Affiliate marketing has an image problem. This is one of the statements that many people who have worked in the industry for any period of time find baffling. As one of the most transparent and accountable marketing channels that has ever existed, this perception bears little resemblance to the conversations we have with our clients at Affiliate Window. But in recent weeks, a couple of pieces of editorial have surfaced that open old wounds. They can be dismissed as lazy and ill-informed, exacerbated further by US and mainland European approaches to the channel; something that has always done the market in the UK a disservice.
One of the reasons for these residual niggles that are proving difficult to shake could be our inability to showcase success. We’re a disparate channel, comprised of thousands of players from small, one man bands to multi-national corporate entities. That’s why the recent launch of the IAB Affiliate Marketing Council’s groundbreaking study into the size and scope of all things performance has provided such a shot in the arm.
Never well served by the twice yearly PwC AdSpend (lumped together with Display activity adds to the confusion about the business model), this ambitious research piece was commissioned by the industry last year to finally answer the perennial question: how much is the performance marketing industry worth?
Affiliate Window was one of two networks that helped form the team that agreed on the scope, definition and reach of the project. This presented a number of challenges. Standardising terminology and agreeing on what to measure were just two of the initial hurdles to navigate. Where does performance marketing begin and end? Rewind six or seven years and the affiliate channel existed in relative isolation, its commercial model reflecting its core definition.
With the general shift towards payment (or at least monitoring) based on performance across the digital ecosystem, so this distinction has been lost even if its core premise is as pronounced as ever. After some deliberation we agreed on the following definition, “A form of online advertising that differs from traditional online display advertising, as payment is triggered by an outcome”.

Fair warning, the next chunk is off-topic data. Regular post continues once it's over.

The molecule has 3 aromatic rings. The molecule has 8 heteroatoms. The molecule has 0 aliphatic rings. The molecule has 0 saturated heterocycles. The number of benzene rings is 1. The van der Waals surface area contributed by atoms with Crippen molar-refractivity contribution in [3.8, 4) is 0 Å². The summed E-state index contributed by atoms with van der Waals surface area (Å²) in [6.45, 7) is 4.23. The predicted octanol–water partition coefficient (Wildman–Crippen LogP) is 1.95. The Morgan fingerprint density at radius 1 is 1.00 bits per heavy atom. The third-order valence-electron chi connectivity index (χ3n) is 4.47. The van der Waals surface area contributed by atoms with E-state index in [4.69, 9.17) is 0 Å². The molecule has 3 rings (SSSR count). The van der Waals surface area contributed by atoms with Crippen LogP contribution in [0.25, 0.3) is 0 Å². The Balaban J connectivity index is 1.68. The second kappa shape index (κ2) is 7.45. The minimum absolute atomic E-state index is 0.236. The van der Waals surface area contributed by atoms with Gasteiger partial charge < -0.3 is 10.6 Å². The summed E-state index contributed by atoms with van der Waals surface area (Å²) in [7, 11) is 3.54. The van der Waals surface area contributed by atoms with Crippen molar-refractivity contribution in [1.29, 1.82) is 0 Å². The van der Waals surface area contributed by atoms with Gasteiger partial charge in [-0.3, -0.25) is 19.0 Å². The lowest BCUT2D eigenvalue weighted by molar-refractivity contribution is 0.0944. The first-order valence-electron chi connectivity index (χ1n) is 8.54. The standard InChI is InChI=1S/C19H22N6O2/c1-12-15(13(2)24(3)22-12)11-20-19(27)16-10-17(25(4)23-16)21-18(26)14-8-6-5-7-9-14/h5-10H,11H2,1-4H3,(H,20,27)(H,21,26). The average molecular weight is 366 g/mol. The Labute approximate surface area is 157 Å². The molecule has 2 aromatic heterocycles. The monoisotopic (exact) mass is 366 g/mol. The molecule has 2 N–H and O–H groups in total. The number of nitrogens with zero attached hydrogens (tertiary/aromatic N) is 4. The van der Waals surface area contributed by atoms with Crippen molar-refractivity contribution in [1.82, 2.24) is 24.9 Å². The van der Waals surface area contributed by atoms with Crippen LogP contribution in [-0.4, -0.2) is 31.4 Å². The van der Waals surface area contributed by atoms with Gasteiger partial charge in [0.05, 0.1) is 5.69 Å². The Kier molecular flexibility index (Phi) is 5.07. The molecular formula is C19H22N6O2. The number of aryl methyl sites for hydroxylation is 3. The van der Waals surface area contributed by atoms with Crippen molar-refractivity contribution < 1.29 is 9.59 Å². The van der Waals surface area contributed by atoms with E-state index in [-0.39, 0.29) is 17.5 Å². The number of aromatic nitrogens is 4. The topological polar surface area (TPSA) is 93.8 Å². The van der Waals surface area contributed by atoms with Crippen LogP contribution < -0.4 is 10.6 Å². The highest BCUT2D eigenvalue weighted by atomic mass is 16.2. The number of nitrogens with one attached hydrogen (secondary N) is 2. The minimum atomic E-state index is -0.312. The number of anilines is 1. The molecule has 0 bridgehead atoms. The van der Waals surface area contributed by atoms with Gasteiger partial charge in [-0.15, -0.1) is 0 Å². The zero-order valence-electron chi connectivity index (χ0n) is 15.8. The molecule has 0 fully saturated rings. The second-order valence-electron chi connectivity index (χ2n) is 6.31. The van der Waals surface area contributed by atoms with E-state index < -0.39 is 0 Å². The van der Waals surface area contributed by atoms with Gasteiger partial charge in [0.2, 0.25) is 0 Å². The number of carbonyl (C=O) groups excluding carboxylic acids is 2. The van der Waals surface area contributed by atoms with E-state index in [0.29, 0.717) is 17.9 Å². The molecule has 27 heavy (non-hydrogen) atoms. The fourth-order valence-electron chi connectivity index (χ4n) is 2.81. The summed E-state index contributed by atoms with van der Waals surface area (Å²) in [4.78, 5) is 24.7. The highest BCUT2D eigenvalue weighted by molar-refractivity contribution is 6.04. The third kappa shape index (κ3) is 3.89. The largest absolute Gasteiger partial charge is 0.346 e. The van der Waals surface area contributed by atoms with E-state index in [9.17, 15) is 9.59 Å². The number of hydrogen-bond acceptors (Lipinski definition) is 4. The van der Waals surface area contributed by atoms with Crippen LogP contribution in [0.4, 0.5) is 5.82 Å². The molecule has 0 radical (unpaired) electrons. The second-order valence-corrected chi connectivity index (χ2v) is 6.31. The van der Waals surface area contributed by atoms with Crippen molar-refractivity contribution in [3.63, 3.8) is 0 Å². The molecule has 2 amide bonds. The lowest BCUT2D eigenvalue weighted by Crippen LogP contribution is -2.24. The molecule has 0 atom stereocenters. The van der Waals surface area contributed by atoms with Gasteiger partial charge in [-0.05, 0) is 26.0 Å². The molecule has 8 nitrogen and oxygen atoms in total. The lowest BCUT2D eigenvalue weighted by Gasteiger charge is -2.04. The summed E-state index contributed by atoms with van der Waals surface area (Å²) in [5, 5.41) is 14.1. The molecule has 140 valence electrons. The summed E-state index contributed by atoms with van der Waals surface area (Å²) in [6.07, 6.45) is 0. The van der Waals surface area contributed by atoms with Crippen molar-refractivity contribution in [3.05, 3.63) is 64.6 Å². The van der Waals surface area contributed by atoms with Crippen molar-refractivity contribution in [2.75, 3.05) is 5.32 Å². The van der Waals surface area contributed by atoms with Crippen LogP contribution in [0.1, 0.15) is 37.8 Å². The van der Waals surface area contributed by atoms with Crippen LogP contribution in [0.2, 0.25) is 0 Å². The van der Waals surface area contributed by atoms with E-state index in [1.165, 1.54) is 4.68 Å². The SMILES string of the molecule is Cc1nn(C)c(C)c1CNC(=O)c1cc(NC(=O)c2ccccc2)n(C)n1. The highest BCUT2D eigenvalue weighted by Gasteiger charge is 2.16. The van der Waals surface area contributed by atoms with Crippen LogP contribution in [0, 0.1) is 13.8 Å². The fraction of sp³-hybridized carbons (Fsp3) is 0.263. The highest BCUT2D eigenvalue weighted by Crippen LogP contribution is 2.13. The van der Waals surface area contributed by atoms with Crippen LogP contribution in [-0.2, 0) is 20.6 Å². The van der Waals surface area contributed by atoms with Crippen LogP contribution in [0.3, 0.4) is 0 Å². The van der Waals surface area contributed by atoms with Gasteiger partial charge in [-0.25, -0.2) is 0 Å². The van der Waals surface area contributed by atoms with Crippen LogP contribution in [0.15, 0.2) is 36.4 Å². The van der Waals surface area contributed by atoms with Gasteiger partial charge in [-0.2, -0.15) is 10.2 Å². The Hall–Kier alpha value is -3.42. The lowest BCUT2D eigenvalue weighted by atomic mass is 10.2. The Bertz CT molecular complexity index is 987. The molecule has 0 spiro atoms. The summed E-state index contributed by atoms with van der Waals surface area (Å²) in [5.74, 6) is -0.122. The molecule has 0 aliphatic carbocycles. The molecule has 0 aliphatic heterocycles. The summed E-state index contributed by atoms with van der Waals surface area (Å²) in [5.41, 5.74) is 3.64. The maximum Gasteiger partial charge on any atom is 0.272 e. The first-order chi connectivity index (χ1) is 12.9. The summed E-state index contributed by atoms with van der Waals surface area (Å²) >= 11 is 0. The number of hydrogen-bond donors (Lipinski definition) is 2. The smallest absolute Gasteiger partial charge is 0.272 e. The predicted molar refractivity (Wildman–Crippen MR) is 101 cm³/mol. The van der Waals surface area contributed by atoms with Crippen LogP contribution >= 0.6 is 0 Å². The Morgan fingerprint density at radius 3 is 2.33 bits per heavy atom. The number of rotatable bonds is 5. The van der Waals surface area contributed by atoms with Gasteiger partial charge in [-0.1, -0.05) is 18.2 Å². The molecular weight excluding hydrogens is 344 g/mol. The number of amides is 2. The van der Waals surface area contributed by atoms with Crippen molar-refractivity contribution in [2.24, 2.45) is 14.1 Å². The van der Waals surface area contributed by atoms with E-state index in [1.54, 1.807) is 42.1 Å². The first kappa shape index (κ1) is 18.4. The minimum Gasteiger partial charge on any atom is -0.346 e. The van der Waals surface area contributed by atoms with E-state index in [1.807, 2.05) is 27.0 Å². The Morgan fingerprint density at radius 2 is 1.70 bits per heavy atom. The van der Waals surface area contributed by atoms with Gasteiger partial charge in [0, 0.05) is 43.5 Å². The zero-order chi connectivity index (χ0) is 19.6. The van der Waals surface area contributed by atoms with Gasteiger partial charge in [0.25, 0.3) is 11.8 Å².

We also wanted to be far more ambitious. We know performance is often hailed as a cost effective and efficient route to market but we needed data to verify this. So while the PwC AdSpend survey measures above the line, it neither captures the full cost of sale or associated revenue. This presented additional questions about how service based products, reciprocal bonuses or lifetime value associated with certain products and campaigns would be measured.
Following three months of planning, auditing, number crunching and countless discussions about terminology and methodology, the final tally was declared. At around £9bn in revenue generated, £8bn of it associated with affiliate marketing, the remainder lead generation, the number was far in excess of what many of us were hoping for. The modelled up figure of 100m transactions through the affiliate channel alone represents more than two annual transactions for every British adult using the Internet driven by more than 10,000 active publishers.
This amounted to an outlay of around £820m, comprised of commissions, network fees, tenancies and other associated costs. At current growth rates we can expect this to break £1bn at some point next year. The affiliate channel has grown by 50% since 2008, lead generation by an impressive 136%.
Beneath the headlines there were other impressive insights. Return on investment is always a critical metric for affiliate practitioners as our channel generally stacks up well in comparison with others. At £11 for every £1 invested this was pounced on by the industry as an obvious signal of the channel’s strength.
Sector breakdowns also showed how critical performance marketing is for certain verticals with telecoms, retail and finance all showing strongly.
For me the statistic that gave me most pleasure is that affiliate marketing accounts for around 0.6% of the UK’s GDP, almost on par with agriculture. Whilst we cannot measure economic contribution in terms of companies created, employees hired, office space rented, local business supported, infrastructure built and the army of performance marketers who will evangelise about the business model in their future endeavours, there’s no doubt the channel is in rude health.
So finally we have concrete proof of what those who have worked affiliate side for many years have always known. Some people have commented that the PwC study has finally shed light on what they call the ‘hidden’ value of the affiliate industry. The reasons for this statement are many and varied. Indeed the complex ecosystems and relationships involved in navigating the performance channel are partly responsible; the fact is many people give up because they don’t have the time, resource or patience to understand the intricacies. What this report hopefully proves once and for all is that failure to invest in the performance marketing channel could have serious implications for future online growth.
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